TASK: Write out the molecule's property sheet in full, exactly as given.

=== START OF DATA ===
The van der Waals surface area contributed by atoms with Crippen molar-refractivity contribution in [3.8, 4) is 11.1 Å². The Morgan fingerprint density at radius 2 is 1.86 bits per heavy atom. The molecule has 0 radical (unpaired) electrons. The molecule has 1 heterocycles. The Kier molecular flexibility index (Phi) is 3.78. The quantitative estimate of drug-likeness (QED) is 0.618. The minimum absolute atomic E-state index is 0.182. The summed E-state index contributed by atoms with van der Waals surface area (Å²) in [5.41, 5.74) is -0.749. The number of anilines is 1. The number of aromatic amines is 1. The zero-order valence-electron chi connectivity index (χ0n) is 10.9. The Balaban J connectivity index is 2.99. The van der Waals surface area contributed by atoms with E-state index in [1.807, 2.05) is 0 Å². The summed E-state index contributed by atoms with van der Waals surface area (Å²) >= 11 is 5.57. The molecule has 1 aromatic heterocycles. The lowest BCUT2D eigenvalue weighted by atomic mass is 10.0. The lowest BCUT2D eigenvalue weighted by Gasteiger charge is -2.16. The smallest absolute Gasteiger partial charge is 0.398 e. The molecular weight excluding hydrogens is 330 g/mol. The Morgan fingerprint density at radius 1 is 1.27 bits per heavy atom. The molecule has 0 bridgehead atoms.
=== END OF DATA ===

The van der Waals surface area contributed by atoms with Crippen molar-refractivity contribution in [3.8, 4) is 11.1 Å². The Morgan fingerprint density at radius 2 is 1.86 bits per heavy atom. The molecule has 0 radical (unpaired) electrons. The molecule has 1 heterocycles. The Kier molecular flexibility index (Phi) is 3.78. The quantitative estimate of drug-likeness (QED) is 0.618. The minimum absolute atomic E-state index is 0.182. The summed E-state index contributed by atoms with van der Waals surface area (Å²) in [5.41, 5.74) is -0.749. The number of anilines is 1. The number of aromatic amines is 1. The zero-order valence-electron chi connectivity index (χ0n) is 10.9. The Balaban J connectivity index is 2.99. The van der Waals surface area contributed by atoms with E-state index in [1.807, 2.05) is 0 Å². The summed E-state index contributed by atoms with van der Waals surface area (Å²) >= 11 is 5.57. The molecule has 1 aromatic heterocycles. The lowest BCUT2D eigenvalue weighted by atomic mass is 10.0. The lowest BCUT2D eigenvalue weighted by Gasteiger charge is -2.16. The smallest absolute Gasteiger partial charge is 0.398 e. The molecular weight excluding hydrogens is 330 g/mol. The Morgan fingerprint density at radius 1 is 1.27 bits per heavy atom. The molecule has 0 bridgehead atoms.